Frequently Made Attacks on the Academic Bill of Rights · 06 January 2009

Filed under: Replies to Critics

Since it was first introduced in 2003, the Academic Bill of Rights, a document which reinforces the principles of fairness, inclusion and diversity in academia, has been repeatedly maligned and mischaracterized by the national teacher unions and their representatives and allies in the academic left. Below are some of the most frequent attacks made on the Bill with responses illustrating why the attacks are misplaced.

Claim: The Academic Bill of Rights would replace academic or scholarly standards with political ones.

Response: The idea that the Academic Bill of Rights would replace scholarly standards with political ones is baseless, since the document is wholly drawn from the canonical academic freedom documents published by the American Association of University Professors (AAUP) which state that “the freedom to teach and freedom to learn” are inseparable and that “Students should be free to take reasoned exception to the data or views offered in any course of study and to reserve judgment about matters of opinion.” The ABOR makes no mention whatsoever of particular political views or philosophies, nor does it refer to any authorities outside of the academic governance system or propose any outside interventions in that system.

Claim: The Academic Bill of Rights’ endorsement of intellectual diversity would require biology professors to teach creationism alongside evolution or would require history professors to teach the perspective of Holocaust deniers.

Response: The Academic Bill of Rights does not require the teaching of all views on every topic or any topic, nor does it mandate the teaching of any particular viewpoint. Moreover, the only spectrum of opinion which it proposes that professors should explore is “the spectrum of significant scholarly viewpoints on the subjects examined in their courses.” Creationism and Intelligent Design are not recognized as scientific theories by the biology profession and therefore would not be included in the spectrum of significant scholarly opinion. The same applies to teaching a non-scholarly perspective like Holocaust denial in a history course.

Claim: The Academic Bill of Rights would force instructors to limit class discussion to only mainstream ideas and forego all mention of controversial or politically sensitive topics.

Response: The Academic Bill of Rights specifically states that it is a “major responsibility of faculty” to expose students “to the spectrum of significant scholarly viewpoints on the subjects examined in their courses.” It does not say that students should be exposed only to mainstream ideas and material. It says the opposite: students should not be restricted to one side of any controversial question.

The Bill’s provision that “Faculty will not use their courses for the purpose of political, ideological, religious, or anti-religious indoctrination” does not in any way constitute a prohibition on discussing controversial or political ideas in the classroom. Rather, it an endorsement of the academic freedom standards set by the American Association of University Professors which states that teachers “should be careful not to introduce into their teaching controversial matter which has no relation to their subject.” The discussion of controversial material that is relevant to the subject of a course is encouraged.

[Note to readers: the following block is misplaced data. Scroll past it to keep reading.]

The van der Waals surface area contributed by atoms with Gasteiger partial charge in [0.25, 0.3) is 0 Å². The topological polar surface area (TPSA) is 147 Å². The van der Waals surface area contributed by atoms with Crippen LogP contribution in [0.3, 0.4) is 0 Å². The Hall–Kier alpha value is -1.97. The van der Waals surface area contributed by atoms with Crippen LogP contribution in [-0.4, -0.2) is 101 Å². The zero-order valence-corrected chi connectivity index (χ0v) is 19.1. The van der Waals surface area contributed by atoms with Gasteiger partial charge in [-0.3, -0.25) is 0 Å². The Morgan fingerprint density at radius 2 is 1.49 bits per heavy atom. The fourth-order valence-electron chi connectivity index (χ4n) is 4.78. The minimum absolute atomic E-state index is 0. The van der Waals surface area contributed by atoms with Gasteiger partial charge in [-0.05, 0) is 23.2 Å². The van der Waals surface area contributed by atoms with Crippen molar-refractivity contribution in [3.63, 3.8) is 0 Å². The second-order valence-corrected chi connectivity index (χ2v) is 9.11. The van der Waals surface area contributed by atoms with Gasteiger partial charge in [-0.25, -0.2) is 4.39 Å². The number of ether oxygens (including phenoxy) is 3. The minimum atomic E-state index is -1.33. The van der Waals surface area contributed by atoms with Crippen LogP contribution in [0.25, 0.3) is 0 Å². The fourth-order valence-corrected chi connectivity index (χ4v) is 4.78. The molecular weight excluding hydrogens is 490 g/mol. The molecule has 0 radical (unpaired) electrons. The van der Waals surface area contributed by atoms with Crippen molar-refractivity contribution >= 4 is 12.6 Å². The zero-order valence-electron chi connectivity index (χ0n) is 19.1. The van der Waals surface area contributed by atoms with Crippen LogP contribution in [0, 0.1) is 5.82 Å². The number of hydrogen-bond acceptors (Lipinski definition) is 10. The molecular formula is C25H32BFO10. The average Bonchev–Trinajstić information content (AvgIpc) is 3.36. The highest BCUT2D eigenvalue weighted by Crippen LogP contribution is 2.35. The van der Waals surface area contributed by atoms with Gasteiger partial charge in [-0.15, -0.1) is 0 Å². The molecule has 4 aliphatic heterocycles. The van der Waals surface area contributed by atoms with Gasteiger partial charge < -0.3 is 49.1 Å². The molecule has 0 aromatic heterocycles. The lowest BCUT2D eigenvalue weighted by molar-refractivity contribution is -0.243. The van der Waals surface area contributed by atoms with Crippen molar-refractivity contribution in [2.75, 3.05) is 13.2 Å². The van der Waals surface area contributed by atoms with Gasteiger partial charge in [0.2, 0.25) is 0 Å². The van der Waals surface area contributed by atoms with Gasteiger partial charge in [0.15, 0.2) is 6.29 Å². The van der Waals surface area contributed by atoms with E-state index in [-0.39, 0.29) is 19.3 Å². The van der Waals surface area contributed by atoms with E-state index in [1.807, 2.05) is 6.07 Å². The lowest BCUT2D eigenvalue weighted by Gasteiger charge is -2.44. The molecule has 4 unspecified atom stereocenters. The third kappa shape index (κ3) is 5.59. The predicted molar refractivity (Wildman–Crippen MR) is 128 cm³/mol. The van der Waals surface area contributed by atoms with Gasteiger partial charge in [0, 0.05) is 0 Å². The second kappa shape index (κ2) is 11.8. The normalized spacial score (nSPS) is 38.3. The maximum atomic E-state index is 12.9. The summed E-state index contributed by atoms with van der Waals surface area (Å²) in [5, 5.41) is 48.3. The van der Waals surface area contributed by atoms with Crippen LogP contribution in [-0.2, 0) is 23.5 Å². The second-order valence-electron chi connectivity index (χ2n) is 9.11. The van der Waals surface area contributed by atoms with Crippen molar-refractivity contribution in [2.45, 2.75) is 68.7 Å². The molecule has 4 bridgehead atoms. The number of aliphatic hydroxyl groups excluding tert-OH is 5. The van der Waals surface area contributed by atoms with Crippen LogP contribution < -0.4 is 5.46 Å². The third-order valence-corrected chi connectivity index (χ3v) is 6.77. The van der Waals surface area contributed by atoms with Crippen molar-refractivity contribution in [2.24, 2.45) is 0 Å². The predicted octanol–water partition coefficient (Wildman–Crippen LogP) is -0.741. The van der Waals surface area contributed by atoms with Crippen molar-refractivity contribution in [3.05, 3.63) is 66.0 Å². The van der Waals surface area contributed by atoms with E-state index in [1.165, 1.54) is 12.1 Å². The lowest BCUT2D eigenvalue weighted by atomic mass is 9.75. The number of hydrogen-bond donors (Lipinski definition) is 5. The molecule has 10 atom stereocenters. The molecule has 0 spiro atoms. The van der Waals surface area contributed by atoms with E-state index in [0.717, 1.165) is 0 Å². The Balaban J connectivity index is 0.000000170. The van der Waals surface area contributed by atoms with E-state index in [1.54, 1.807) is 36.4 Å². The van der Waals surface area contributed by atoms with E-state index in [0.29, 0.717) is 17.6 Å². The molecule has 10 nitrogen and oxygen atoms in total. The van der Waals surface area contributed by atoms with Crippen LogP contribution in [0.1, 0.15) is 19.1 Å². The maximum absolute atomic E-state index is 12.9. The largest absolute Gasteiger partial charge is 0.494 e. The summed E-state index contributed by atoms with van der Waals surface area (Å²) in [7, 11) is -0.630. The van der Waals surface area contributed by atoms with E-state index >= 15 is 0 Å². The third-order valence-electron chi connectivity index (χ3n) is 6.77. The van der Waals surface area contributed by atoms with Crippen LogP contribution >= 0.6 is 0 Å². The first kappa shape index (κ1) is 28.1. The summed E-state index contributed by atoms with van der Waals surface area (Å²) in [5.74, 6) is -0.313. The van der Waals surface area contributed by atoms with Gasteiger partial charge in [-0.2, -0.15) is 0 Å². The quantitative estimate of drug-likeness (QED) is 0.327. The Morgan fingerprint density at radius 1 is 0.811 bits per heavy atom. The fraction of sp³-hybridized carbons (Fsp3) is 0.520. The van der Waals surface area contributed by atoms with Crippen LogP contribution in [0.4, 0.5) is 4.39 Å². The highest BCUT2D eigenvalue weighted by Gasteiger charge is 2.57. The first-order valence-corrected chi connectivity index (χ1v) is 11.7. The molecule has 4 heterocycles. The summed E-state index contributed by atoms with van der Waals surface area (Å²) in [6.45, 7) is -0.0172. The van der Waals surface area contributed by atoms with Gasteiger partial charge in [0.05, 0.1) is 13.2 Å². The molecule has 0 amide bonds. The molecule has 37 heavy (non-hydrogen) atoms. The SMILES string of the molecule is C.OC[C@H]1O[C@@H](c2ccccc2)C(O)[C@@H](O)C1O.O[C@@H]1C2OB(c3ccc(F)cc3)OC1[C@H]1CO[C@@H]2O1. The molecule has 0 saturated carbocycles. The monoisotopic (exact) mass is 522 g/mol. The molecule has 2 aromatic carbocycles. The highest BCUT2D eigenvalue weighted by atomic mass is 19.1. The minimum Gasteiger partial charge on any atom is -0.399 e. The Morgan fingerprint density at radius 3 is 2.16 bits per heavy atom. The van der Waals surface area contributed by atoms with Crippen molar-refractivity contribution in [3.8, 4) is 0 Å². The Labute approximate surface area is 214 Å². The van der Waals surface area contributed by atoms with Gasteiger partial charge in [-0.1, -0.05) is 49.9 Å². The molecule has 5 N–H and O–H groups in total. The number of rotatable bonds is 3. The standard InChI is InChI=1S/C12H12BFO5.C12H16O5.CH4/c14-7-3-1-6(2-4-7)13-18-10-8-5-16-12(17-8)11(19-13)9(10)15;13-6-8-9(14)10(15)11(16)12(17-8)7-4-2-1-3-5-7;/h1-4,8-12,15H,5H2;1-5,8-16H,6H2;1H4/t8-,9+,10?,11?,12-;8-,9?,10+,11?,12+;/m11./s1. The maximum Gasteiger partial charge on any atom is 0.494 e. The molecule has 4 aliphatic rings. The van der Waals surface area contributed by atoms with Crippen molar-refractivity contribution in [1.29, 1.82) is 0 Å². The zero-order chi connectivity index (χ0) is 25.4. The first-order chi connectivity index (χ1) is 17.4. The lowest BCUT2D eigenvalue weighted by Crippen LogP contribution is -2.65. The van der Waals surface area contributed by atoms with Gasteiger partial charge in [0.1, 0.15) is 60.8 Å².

Claim: The Academic Bill of Rights would force universities to hire more politically conservative faculty members, or would create quotas for conservative faculty, rather than taking the most qualified candidate for a given position.

Response: The Academic Bill of Rights states explicitly that “All faculty shall be hired, fired, promoted and granted tenure on the basis of their competence and appropriate knowledge in the field of their expertise.” The Bill also states that “No faculty shall be hired or fired or denied promotion or tenure on the basis of his or her political or religious beliefs.” These statements make clear that instead of mandating the hiring of more conservative faculty (or faculty of any political stripe for that matter) the Academic Bill of Rights merely ensures that all candidates receive fair consideration for their academic merits, regardless of whatever their political beliefs might be.

Claim: The Academic Bill of Rights stifles academic freedom and takes away professors’ rights to determine their own academic curricula for the classes they teach.

Response: The Academic Bill of Rights specifically prohibits interference in university affairs and curricula by external agencies, stating that:

“Academic freedom consists in protecting the intellectual independence of professors, researchers and students in the pursuit of knowledge and the expression of ideas from interference by legislators or authorities within the institution itself. This means that no political, ideological or religious orthodoxy will be imposed on professors and researchers through the hiring or tenure or termination process, or through any other administrative means by the academic institution. Nor shall legislatures impose any such orthodoxy through their control of the university budget” (emphasis added).